Advanced maternal age
Advanced age plays an important role in a woman’s ability to become pregnant and carry a pregnancy to term. From ages 30 to 35, there is a gradual decline in a woman’s ability to become pregnant; after age 40, there is a sharp decline in conception.
The chance of miscarriage and chromosomal abnormalities, such as those that cause Down syndrome, also increases with age.
Indicators of advanced maternal age
Diagnostic testing for advanced maternal age
If you are over the age of 40, it is extremely important to talk with your doctor as soon as possible about the options that are available to you. Unlike younger women who may have more time, so to speak, women over 40 may need a more aggressive and faster approach. Thus, your physician may recommend certain tests and procedures and schedule them over a shorter time than he or she does with someone whose age is not as much of a factor.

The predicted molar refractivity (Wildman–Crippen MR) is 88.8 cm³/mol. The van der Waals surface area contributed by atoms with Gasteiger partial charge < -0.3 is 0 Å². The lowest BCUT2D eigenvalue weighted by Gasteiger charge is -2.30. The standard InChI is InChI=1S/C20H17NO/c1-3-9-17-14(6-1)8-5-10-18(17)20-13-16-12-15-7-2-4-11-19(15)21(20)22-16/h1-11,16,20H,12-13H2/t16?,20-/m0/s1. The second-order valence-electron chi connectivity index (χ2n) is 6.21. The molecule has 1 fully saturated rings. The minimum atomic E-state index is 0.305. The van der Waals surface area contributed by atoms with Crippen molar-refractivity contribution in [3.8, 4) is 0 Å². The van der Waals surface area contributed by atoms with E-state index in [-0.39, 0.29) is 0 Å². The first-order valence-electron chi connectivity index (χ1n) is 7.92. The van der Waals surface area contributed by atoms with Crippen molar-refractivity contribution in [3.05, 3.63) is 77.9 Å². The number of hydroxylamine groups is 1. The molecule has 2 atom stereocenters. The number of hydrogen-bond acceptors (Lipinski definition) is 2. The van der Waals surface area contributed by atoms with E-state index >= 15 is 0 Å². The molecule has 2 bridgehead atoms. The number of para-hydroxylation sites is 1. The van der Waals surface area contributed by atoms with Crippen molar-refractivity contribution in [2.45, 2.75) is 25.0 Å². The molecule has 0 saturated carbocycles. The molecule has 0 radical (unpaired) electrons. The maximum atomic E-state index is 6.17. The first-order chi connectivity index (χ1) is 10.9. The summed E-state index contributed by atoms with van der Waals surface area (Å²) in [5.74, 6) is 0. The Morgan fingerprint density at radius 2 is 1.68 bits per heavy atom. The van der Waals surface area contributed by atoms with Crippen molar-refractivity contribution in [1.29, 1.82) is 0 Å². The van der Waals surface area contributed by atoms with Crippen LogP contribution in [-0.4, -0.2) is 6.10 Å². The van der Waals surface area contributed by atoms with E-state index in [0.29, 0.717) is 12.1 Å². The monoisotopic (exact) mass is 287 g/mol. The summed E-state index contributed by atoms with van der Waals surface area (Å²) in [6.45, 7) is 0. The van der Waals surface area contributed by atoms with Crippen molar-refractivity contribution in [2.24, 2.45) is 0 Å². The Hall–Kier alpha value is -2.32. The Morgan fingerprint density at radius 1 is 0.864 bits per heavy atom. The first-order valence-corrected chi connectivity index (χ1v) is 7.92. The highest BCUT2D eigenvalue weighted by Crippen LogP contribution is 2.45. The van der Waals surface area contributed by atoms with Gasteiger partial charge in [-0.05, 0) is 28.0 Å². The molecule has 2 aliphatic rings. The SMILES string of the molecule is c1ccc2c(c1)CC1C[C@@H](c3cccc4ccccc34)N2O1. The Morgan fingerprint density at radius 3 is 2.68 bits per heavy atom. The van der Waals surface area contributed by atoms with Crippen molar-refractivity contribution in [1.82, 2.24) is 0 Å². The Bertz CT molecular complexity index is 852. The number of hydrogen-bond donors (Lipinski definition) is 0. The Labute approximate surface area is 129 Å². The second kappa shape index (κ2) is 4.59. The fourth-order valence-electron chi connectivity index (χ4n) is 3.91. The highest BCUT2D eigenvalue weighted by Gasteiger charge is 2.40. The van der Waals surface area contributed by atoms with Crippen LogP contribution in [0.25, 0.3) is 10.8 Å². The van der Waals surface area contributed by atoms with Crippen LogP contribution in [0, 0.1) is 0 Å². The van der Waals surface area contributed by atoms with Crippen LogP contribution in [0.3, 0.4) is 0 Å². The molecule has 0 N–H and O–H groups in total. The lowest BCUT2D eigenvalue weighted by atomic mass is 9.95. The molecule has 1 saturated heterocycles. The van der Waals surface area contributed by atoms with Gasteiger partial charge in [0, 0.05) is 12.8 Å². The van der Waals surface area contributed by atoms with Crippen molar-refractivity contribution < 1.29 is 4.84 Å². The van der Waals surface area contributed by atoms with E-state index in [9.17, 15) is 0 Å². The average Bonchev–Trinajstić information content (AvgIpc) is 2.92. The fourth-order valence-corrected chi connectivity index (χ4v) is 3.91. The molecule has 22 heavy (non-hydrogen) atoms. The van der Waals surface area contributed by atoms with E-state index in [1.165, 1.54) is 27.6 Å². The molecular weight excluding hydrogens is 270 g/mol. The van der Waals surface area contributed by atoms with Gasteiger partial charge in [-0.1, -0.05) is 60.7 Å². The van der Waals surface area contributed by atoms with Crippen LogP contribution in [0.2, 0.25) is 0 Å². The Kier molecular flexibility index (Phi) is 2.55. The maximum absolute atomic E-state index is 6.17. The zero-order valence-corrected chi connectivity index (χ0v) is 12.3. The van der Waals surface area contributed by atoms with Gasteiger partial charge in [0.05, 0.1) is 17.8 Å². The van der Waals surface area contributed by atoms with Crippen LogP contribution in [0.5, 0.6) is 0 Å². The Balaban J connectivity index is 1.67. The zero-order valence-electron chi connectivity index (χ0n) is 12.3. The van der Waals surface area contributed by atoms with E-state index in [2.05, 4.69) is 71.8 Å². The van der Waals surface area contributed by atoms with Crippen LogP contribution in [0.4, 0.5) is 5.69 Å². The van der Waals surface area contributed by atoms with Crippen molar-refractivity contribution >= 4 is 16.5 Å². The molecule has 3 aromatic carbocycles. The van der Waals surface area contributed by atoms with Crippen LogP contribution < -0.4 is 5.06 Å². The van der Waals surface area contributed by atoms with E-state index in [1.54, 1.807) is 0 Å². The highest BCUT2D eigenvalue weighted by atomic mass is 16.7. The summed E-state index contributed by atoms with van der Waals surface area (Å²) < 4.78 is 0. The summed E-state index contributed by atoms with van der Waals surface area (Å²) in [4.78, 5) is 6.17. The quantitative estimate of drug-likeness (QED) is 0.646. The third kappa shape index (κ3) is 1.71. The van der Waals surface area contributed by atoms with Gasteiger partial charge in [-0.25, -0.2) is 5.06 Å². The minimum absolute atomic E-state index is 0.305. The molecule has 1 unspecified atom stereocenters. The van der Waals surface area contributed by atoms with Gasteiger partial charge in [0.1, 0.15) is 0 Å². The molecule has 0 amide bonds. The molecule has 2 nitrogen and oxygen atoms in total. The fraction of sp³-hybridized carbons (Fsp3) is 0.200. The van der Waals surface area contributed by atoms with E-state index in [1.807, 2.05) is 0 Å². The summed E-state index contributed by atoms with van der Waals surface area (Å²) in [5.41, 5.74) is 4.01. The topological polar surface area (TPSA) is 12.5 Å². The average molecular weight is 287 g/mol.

Your evaluation is likely to begin with your medical history and a pelvic exam. However, you may need other tests to determine whether your age is affecting your fertility, such as one or more of the following:
Treatment for advanced maternal age
As you approach 40, the quality and number of your eggs tend to decline, ovulation may become irregular, and your ovaries may produce less estrogen and progesterone. Your body needs progesterone to stabilize the lining of your uterus so that a fertilized egg can implant. Your doctor may recommend medication, an assisted reproductive technology (ART) procedure, or a combination of the two in order to help you conceive.
Another option for older patients is the use of eggs donated by someone who is in their 20s or 30s. The eggs are then mixed with sperm and transferred to your uterus or Fallopian tubes. Younger eggs are more likely to result in pregnancy and less likely to end in miscarriage.